Buried to Rise
posted on 3/2011 By:
Forgotten early Swedish death metal band Toxaemia gets the double-disc deluxe treatment with Buried To Rise, but there’s a bit of a hitch – it’s the same disc twice, albeit in different forms. The first disc contains updated versions of the band’s entire output – two demos and an EP – remixed and remastered by the supremely talented Dan Swano. The second disc contains those same tracks as they were originally released. It’s a bit of an odd approach, offering both versions, but Swano’s new versions do increase the quality markedly, and the collector in me is happy to have the originals, as well.
Though they were Swedish and death metal, Toxaemia wasn’t exactly what you think of when you hear “Swedish death metal from the early 1990s.” That glorious buzzsaw Sunlight tone is absent, regrettably, but nevertheless, Buried To Rise unearths some solid death more akin to the likes of early Floridian practitioners or to fellow oft-overlooked Scandinavians Crematory, more so than to the geographical-genre giants like Entombed and Dismember. Tracks like “Dark Wisdom” and “Crematorium” (which appears twice, as it was recorded twice) rip through some early crypt-level death with gusto and skill, rife with simple but effective riffing and some deep and dank guttural vocals. Though they weren’t the most proficient band around, Toxaemia possessed a vitality and a youthful exuberance that, especially in the newer mixes of these tunes, transcended their limited experience.
As mentioned, the Swano-ized versions exhibit far greater sound quality, far better mixes, far more wallop. Although they vary in quality depending on the source material, the originals aren’t shabby – a bit flat, yes, and lessened, for sure, compared to the new punch given in remastering, but for those of us who grew up in the era of dubbed cassettes and low-budget recordings, there is a certain nostalgia in hearing this first-wave death metal with that compressed and dulled tone. The tracks from the EP – the band’s sole official release, 1990’s Beyond The Realm, released on Seraphic Decay – fare better than those that surround them, for the obvious reasons of being Toxaemia’s one professional output. Still, largely lesser recordings be damned: the playing field is mostly leveled by the inclusion of the Swano-fied disc, and anyone listening will automatically gravitate towards that, towards those sparkling new tracks, and rightfully so – that disc is the shiniest diamond of all here, and a hearty hell-yes to whomever decided to hand these tapes over for the upgrades. It’s a matter of simple polishing – these modernized mixes show a ferocity and an edge missing from the earlier releases. (Reviewer’s note: the production score above is a composite – the Swano masters get a 5; the originals get a 3.)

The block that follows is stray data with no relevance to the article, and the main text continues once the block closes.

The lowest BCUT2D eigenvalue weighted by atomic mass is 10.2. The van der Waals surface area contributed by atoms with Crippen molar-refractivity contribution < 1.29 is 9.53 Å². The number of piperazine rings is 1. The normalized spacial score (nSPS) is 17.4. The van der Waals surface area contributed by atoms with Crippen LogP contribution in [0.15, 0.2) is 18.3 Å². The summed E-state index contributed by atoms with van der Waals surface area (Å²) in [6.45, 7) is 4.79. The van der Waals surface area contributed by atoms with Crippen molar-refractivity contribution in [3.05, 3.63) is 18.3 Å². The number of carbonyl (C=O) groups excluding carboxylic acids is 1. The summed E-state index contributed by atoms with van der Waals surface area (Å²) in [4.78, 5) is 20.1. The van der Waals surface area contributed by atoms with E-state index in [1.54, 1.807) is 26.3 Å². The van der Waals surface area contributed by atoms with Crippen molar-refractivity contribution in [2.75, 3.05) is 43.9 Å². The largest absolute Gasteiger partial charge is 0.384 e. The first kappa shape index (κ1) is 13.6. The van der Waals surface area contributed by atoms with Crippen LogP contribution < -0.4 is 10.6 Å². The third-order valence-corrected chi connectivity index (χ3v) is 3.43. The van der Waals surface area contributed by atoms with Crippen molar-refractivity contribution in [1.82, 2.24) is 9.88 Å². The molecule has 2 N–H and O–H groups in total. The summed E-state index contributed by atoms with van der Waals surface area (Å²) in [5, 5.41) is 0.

Many a time I’ve declared my love for vintage death, Swedish death and this type of archival release, so this one’s kind of a no-brainer for me, being a combination of the three. For those of us who spend countless hours and dollars (or whatever your current currency) scouring the used bins and websites for metal from yesteryear, Buried To Rise is truly a gem. Truthfully, it’s not a mandatory purchase for exploration of early European death, but it is definitely a wonderful addition to the collections of anyone interested in what talents lurked (and were ultimately nearly lost) in the shadows of the Swedish scene.
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